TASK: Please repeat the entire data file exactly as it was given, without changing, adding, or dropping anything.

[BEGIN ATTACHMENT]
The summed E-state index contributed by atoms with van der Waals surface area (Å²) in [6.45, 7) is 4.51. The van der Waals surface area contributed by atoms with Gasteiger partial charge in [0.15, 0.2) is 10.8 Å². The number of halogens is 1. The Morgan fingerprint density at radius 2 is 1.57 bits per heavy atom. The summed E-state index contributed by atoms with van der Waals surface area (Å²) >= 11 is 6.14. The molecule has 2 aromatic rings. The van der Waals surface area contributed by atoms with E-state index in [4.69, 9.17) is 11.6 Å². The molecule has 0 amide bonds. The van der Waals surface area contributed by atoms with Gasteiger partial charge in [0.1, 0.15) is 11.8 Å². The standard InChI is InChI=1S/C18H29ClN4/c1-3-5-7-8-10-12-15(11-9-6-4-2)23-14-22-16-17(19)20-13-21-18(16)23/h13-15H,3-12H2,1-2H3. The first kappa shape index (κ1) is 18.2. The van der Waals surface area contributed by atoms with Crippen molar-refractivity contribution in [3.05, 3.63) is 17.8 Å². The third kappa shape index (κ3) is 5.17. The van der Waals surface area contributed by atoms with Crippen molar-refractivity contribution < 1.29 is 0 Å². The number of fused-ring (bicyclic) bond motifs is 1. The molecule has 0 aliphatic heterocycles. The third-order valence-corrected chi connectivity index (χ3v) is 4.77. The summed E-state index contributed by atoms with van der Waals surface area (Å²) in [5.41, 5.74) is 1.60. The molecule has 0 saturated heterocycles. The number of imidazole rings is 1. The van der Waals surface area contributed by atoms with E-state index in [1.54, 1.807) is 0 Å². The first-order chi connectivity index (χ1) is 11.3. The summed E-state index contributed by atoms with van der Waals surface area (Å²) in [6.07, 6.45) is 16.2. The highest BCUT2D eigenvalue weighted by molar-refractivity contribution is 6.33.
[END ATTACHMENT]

The summed E-state index contributed by atoms with van der Waals surface area (Å²) in [6.45, 7) is 4.51. The van der Waals surface area contributed by atoms with Gasteiger partial charge in [0.15, 0.2) is 10.8 Å². The number of halogens is 1. The Morgan fingerprint density at radius 2 is 1.57 bits per heavy atom. The summed E-state index contributed by atoms with van der Waals surface area (Å²) >= 11 is 6.14. The molecule has 2 aromatic rings. The van der Waals surface area contributed by atoms with E-state index in [4.69, 9.17) is 11.6 Å². The molecule has 0 amide bonds. The van der Waals surface area contributed by atoms with Gasteiger partial charge in [0.1, 0.15) is 11.8 Å². The standard InChI is InChI=1S/C18H29ClN4/c1-3-5-7-8-10-12-15(11-9-6-4-2)23-14-22-16-17(19)20-13-21-18(16)23/h13-15H,3-12H2,1-2H3. The first kappa shape index (κ1) is 18.2. The van der Waals surface area contributed by atoms with Crippen molar-refractivity contribution in [3.05, 3.63) is 17.8 Å². The third kappa shape index (κ3) is 5.17. The van der Waals surface area contributed by atoms with Crippen molar-refractivity contribution < 1.29 is 0 Å². The number of fused-ring (bicyclic) bond motifs is 1. The molecule has 0 aliphatic heterocycles. The third-order valence-corrected chi connectivity index (χ3v) is 4.77. The summed E-state index contributed by atoms with van der Waals surface area (Å²) in [5.41, 5.74) is 1.60. The molecule has 0 saturated heterocycles. The number of imidazole rings is 1. The van der Waals surface area contributed by atoms with E-state index in [1.54, 1.807) is 0 Å². The first-order chi connectivity index (χ1) is 11.3. The summed E-state index contributed by atoms with van der Waals surface area (Å²) in [6.07, 6.45) is 16.2. The highest BCUT2D eigenvalue weighted by molar-refractivity contribution is 6.33.